Support industrial crops

30 October 1998

Support industrial crops

Agenda 2000 is an

opportunity not to be missed

for industrial and energy

crops, says Ralph Metson,

vice chairman of the NFUs

alternative crop uses

working group

A DECADE ago European farmers had no notion of industrial crops. Now they grow them on 5% of the land area, despite lack of clear EU production policy.

The story at home is less encouraging. Apart from giving limited support for short rotation coppice and begrudging permission for a few other industrial crops on set-aside, the UK government has merely tinkered at the edges, with small-scale research usually highlighting a need for more work.

Why cant our political leaders see votes in a simple, cheap way to support the environment? Talk of carbon balance, sustainability and reducing greenhouse gasses is Euro jargon. But by growing crops to replace fossil fuels, farmers know they can meet those criteria.

Industrial crops deserve better than set-aside uncertainties. Every hectare could replace one of surplus food crop with its less obvious extra subsidies of export refund and intervention cost.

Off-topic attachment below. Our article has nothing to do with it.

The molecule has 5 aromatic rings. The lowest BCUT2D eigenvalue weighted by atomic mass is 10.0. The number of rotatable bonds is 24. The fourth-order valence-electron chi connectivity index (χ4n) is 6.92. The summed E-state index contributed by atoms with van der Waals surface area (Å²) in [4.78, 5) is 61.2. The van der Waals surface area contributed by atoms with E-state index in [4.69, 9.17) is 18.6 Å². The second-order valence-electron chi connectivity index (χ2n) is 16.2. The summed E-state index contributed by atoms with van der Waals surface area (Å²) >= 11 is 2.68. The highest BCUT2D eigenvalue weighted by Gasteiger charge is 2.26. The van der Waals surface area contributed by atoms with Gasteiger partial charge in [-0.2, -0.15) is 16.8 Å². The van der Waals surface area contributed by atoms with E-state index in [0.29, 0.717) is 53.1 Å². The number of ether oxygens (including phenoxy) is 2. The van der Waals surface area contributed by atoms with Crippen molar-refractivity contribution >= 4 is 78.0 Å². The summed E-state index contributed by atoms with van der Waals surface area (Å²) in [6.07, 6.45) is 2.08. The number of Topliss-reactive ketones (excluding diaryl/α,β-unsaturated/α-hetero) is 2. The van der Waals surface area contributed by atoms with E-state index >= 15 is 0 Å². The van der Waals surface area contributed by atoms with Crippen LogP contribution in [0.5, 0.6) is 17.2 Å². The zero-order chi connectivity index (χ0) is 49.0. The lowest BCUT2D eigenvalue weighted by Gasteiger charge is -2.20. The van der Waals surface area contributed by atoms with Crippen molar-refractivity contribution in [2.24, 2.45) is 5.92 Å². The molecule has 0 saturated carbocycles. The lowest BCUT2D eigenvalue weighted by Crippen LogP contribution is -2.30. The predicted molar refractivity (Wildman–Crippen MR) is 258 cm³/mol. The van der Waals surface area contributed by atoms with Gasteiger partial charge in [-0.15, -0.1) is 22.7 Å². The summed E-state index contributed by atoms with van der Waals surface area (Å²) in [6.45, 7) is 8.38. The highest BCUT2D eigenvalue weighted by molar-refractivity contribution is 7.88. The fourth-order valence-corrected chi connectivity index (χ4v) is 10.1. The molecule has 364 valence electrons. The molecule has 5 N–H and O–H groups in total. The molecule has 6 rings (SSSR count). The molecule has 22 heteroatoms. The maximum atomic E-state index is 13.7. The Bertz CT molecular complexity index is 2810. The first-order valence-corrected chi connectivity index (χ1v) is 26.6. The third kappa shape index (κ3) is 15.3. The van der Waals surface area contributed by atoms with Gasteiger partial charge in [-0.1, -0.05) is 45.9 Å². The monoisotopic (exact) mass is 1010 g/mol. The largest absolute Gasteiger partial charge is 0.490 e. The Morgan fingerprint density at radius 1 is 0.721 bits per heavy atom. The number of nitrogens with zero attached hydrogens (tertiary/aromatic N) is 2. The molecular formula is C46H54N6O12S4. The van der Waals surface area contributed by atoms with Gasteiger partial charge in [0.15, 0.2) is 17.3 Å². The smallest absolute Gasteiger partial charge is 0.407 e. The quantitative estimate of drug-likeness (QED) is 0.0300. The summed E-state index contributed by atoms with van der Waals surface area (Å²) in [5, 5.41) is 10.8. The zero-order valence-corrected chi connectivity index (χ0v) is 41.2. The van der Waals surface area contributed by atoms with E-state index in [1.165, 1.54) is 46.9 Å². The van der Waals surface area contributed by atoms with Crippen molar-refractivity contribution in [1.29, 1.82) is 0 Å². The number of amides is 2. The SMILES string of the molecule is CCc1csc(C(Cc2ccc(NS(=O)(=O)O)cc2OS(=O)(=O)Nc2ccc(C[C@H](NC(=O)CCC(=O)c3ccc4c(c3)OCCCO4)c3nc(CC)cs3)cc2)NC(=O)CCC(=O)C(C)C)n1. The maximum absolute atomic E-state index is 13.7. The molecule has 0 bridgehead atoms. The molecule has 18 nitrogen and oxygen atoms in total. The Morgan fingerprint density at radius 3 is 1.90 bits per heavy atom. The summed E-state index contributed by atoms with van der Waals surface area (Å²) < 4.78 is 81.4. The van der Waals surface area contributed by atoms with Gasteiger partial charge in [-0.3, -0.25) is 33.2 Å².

But we cannot expect renewable energies to compete economically with fossil oil. That merely has to be pumped from the ground with no financial account of its million years production time, let alone hidden environmental costs once released.

In a perfect world we need a full life cycle analysis of each farmed fossil fuel equivalent. Benefits to mankind should be quantified in money terms and used for support.

The outlay should be recognised as a "green box" environmental payment rather than agricultural subsidy. Clearly if there is no benefit, support would be madness and we should close this particular agricultural chapter.

The NFU is working hard with plant breeders, merchants and processors to maximise Agenda 2000 opportunities. In striving for a structured lasting platform to encourage industrial cropping it is producing a discussion document with a key recommendation for decision makers (see panel).

This surely would reflect public opinion as signalled by the Rio agreement and abundant media items. Isnt it common sense? &#42


A long term policy which will:

&#8226 Allow non-food crops to compete with mainstream ones

&#8226 Provide support reflecting environmental and social benefits

&#8226 Encourage focused co-ordination between different EC departments.

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